London attacks raise question of predictability of terrorism

London attacks raise question of predictability of terrorism

By Izzy Ullman ’17

While attempting to complete her homework on a flight to London on March 22, Lindsey Felner ’17 was left in shock when a CNN update about a terrorist attack popped up on her computer.

The update unraveled the first of many, eventually revealing the terrorist attack that killed four pedestrians and wounded at least 40 on March 22 in Westminster, London.

“I was worried and scared at first, but then to be honest I was intrigued by the action and excited to be going,” she said.
The attacker, 52-year-old British man, Khalid Masood, was armed with a knife and crashed into railings outside the Houses of Parliament. According to Prime Minister Theresa May, the attacker was inspired by Islamist ideology and was once linked to violent extremism.

Amidst the chaos, Katie Hickson ’13 found herself traveling through London, just moments away from the attack. “When I found out what happened I was thinking it could have been me if my timing was a little different,” she said. “I was anxious when I found out because a lot of my friends work in central London and at the time the news was unclear whether it was going to evolve into a bigger attack.”

This attack, similar to those of Paris and Brussels, was unsurprising to some members of the Staples community. According to Contemporary World Teacher Cathy Schager, there is a common pattern within the citizens perpetrating the attacks.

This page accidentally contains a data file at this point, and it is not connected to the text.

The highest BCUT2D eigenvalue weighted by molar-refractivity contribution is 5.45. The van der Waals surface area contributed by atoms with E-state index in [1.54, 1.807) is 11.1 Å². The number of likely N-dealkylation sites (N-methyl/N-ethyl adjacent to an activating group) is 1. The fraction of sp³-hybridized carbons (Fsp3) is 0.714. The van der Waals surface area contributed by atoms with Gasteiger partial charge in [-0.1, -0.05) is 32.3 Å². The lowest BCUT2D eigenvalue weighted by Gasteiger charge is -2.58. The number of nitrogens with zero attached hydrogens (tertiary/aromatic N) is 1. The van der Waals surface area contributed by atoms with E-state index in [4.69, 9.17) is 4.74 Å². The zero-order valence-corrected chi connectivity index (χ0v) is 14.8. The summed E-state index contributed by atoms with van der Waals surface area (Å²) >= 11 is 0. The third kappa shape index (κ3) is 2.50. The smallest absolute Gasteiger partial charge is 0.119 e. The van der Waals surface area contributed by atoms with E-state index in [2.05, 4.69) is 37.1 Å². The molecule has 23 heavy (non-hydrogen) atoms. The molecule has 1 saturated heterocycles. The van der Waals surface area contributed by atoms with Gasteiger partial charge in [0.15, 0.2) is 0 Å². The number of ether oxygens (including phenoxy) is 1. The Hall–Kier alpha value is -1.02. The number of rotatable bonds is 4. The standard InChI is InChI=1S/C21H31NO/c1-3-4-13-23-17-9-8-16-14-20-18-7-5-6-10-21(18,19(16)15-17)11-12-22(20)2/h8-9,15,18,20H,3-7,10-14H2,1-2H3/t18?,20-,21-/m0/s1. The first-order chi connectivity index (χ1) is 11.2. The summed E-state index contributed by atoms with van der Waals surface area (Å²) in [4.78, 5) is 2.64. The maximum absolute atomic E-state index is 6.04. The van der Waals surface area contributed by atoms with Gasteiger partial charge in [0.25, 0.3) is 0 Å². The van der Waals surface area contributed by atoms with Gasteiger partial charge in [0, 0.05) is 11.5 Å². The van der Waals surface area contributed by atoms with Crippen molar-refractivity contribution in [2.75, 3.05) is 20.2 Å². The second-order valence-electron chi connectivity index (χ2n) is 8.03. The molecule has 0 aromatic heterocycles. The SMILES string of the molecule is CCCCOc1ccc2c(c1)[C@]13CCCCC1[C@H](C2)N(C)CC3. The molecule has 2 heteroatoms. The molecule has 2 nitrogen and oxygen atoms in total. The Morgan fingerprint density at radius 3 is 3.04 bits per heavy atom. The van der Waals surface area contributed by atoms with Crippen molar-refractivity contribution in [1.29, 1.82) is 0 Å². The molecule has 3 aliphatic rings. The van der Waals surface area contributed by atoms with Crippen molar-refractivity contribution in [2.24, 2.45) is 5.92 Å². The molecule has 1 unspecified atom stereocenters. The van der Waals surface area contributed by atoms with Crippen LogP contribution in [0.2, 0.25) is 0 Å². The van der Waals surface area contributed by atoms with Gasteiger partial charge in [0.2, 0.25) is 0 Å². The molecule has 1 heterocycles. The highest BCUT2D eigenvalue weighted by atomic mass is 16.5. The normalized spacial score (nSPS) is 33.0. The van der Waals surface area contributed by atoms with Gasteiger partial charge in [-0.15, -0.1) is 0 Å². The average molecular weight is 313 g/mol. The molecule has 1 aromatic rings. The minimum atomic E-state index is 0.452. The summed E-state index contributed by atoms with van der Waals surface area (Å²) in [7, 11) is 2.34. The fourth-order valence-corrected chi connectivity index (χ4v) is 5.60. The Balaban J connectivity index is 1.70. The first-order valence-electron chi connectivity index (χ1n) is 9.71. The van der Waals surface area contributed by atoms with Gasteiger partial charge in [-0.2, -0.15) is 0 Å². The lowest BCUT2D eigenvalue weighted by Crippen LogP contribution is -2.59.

“The issue is that they’re being radicalized by terrorist organizations because they are easy targets,” she said. “These colonial powers have a long history of racism and marginalizing their colonial citizens.”

Nicolas Ortega ’18 can vouch for a similar idea, as he believes all countries are still vulnerable to terrorism.

“Initially, I wasn’t particularly surprised because attacks like this one have happened a lot more often later,” he said. “I think this is just another example that shows that something needs to be done by Europe and the U.S. to try to stop terrorism.”

In terms of current safety in London, Cayne Mandell ’17 who plans on visiting London on March 25, feels confident in his travels.

“Personally it does not really affect me because I am not very scared,” he said. “My parents are pretty nervous but I feel like I got luck on my side.”

As for moving forward with terrorism, Schager emphasized the necessity of long term goals on a global scale in order to ensure security.

“We need long-term far sighted strategies that are centered around demarginalization and inclusion in our societies as well as using soft power to cultivate healthy relationships.”

Photo used under the Creative Commons License